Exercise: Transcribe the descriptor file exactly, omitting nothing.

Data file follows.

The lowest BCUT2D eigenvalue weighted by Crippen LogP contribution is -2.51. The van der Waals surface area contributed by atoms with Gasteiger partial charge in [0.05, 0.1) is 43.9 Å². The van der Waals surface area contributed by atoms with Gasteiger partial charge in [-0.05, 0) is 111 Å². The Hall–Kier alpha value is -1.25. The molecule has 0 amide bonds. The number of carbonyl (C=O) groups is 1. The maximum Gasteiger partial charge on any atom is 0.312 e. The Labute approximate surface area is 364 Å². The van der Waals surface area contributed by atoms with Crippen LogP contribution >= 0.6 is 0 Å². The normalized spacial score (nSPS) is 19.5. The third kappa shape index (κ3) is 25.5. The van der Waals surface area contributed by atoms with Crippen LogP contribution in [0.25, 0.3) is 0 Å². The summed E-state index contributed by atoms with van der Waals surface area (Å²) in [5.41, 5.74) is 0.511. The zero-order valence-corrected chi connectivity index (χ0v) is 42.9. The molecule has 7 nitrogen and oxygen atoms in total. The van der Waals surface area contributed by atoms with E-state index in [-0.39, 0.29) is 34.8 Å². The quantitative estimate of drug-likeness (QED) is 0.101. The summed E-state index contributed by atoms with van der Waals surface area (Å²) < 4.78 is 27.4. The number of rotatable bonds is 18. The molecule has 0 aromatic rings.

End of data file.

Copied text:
The lowest BCUT2D eigenvalue weighted by Crippen LogP contribution is -2.51. The van der Waals surface area contributed by atoms with Gasteiger partial charge in [0.05, 0.1) is 43.9 Å². The van der Waals surface area contributed by atoms with Gasteiger partial charge in [-0.05, 0) is 111 Å². The Hall–Kier alpha value is -1.25. The molecule has 0 amide bonds. The number of carbonyl (C=O) groups is 1. The maximum Gasteiger partial charge on any atom is 0.312 e. The Labute approximate surface area is 364 Å². The van der Waals surface area contributed by atoms with Crippen LogP contribution >= 0.6 is 0 Å². The normalized spacial score (nSPS) is 19.5. The third kappa shape index (κ3) is 25.5. The van der Waals surface area contributed by atoms with Crippen LogP contribution in [0.25, 0.3) is 0 Å². The summed E-state index contributed by atoms with van der Waals surface area (Å²) in [5.41, 5.74) is 0.511. The zero-order valence-corrected chi connectivity index (χ0v) is 42.9. The molecule has 7 nitrogen and oxygen atoms in total. The van der Waals surface area contributed by atoms with E-state index in [-0.39, 0.29) is 34.8 Å². The quantitative estimate of drug-likeness (QED) is 0.101. The summed E-state index contributed by atoms with van der Waals surface area (Å²) < 4.78 is 27.4. The number of rotatable bonds is 18. The molecule has 0 aromatic rings.